Lionfish are tantalizing. With their contrasting stripes, beautiful fanlike fins and spines, if you have ever come across one in person, it is hard to take your eyes off of it. As majestic as these ocean fish are, seeing them in the wild of the Atlantic and Caribbean, is not a good thing. They began invading the waters of the Northwest Atlantic in 1985 and have now become a full blown invasive species in the North and South Western Atlantic Ocean, Gulf of Mexico, Caribbean Sea and as of recent, the Mediterranean Sea. Raising awareness and implementing proactive measures, are the main keys to combating the lionfish invasion.
Native to the tropical waters of the South Pacific and Indian Oceans, the first question many people ask is, “How did lionfish get to the Northwest Atlantic in the first place?” The answer, unsurprisingly, is humans. A very popular aquarium fish, people began importing lionfish to the United States in the early 1980s. Some were undoubtedly released from unwanted home aquariums… and in 1992, Hurricane Andrew destroyed a large aquarium filled with lionfish in Florida’s Biscayne Bay, which further added to the rapidly increasing population.
With no known predators, lionfish have become top of the food chain throughout three major coral reef systems. In addition, they reproduce quickly, live long lives, and have ferocious appetites. A perfect storm for an invasion.
If it was not for the awareness that has been raised over the past couple decades, and thousands of divers hunting and removing lionfish from Atlantic waters on a daily basis, these fish would completely overrun coral reefs and decimate countless species of fish populations.
Ocean advocates and divers, both citizen and scientific alike, have been teaming up and working together through dive shops, organizations, and even apparel companies to raise awareness and provide individuals the resources and knowledge they need to actively help.
Waterlust, an ocean advocate apparel company, and the Reef Environmental Education Foundation (REEF), an international marine conservation organization, began a relationship when Waterlust released a lionfish print collection. Ten percent of all profits from any purchase of Waterlust’s lionfish print leggings, sun suit, top, boardshorts or headband goes directly to REEF.
REEF”s partnership with Waterlust embodies our mission to protect biodiversity and ocean life by engaging and inspiring the public. We are proud to be part of Waterlust’s advocate apparel family, and are excited to continue working together to advance awareness and understanding of invasive lionfish and other marine con-servation initiatives,” said Dr. Alli Candelmo, REEF’s Conservation Science Manager.
With how naturally tantalizing and beautiful lionfish are, it took a lot of work for Waterlust to turn a fish’s pattern and body into a printed fabric that would attract questions and breed awareness.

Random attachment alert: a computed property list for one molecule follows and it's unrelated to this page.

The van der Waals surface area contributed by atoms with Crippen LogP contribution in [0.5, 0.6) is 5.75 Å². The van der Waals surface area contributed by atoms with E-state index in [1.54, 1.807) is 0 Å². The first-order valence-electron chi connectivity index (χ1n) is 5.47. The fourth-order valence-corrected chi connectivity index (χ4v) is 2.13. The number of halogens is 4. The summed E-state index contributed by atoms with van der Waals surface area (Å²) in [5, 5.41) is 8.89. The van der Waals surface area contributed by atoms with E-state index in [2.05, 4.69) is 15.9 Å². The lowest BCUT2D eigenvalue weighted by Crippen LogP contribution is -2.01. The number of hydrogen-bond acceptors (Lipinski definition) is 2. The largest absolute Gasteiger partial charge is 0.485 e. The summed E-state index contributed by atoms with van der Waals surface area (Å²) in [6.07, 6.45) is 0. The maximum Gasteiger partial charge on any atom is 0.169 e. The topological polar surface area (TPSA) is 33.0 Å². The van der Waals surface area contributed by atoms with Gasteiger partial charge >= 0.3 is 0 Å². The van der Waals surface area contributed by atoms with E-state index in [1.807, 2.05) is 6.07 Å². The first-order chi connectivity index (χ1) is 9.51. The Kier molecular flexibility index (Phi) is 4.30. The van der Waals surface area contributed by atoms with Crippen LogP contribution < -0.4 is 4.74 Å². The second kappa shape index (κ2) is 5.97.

“Designing a new print usually takes us about a year. We”ve been excited about this print for a very long time, we think it strikes a really good balance between really strong storytelling and very visually appealing,” said Waterlust Chief Product Officer, Laura Graham.
REEF uses the donations from Waterlust to help fund their lionfish derbies, lionfish jewelry making workshops, and collecting and handling workshops.
Invasive lionfish have done an incredible amount of harm to our local marine ecosystems in Florida and the Caribbean. Educating the general public and empowering people to target this species as a food source is an important strategy in turning the tide, and nobody does this better than the team at REEF. We’re honored to be supporting their work and sharing their expertise and wisdom far and wide,” said Patrick Rynne, CEO of Waterlust.
The most effective way in managing the lionfish invasion, is for humans to hunt and eat them. If there is a food demand for lionfish, more fishermen and divers will be inspired to catch them. Luckily, lionfish are a delicate, white, mild-tasting fish, causing the necessary spark in their demand as food.
REEF began hosting lionfish derbies in 2009. In total, the derbies have successfully removed 28,050 lionfish from Atlantic waters.
Of the thousands of lionfish that are caught every year, most are eaten by the hunters or sold to fish markets and restaurants. REEF derbies end with volunteers filleting and cooking all the fish. The public is invited to enjoy the lionfish tastings at no cost.
Getting stung by a lionfish is not deadly, but very painful. It is extremely important to have proper training before hunting.
If REEF training is not available in your location, dive shops are also on the frontlines and a perfect gateway for awareness and training.
PADI Course Director, Josiah Mackin, of Utila Dive Center in Utila, Honduras, created his own PADI specialty course, the Lionfish Containment Course. In this two-day course, divers learn not only how to properly handle and use lionfish containment equipment, but also to hunt safely. Making sure they are checking for their own safety as well as protecting the corals and other marine life while hunting. The last thing anyone would want, would be to accidentally shoot a 400-year-old barrel sponge trying to spear one lionfish.
Obviously getting rid of the lionfish is helpful, it is definitely really good for the reef, and they taste great. It is a fun activity people enjoy. But if people didn’t take the course, if they just went out hunting lionfish, I fear they would do a lot of other damage to things,” said Mackin.
Humans may very well be the major cause behind many of Earth’s environmental issues, like the lionfish invasion, but they are in a unique position to also be the solution.
So, go, be the difference, just make sure you do it safely and respectfully.
If there is any hope in containing this invasion, one thing is very clear; the more we work together, the more progress we make. Every lionfish counts.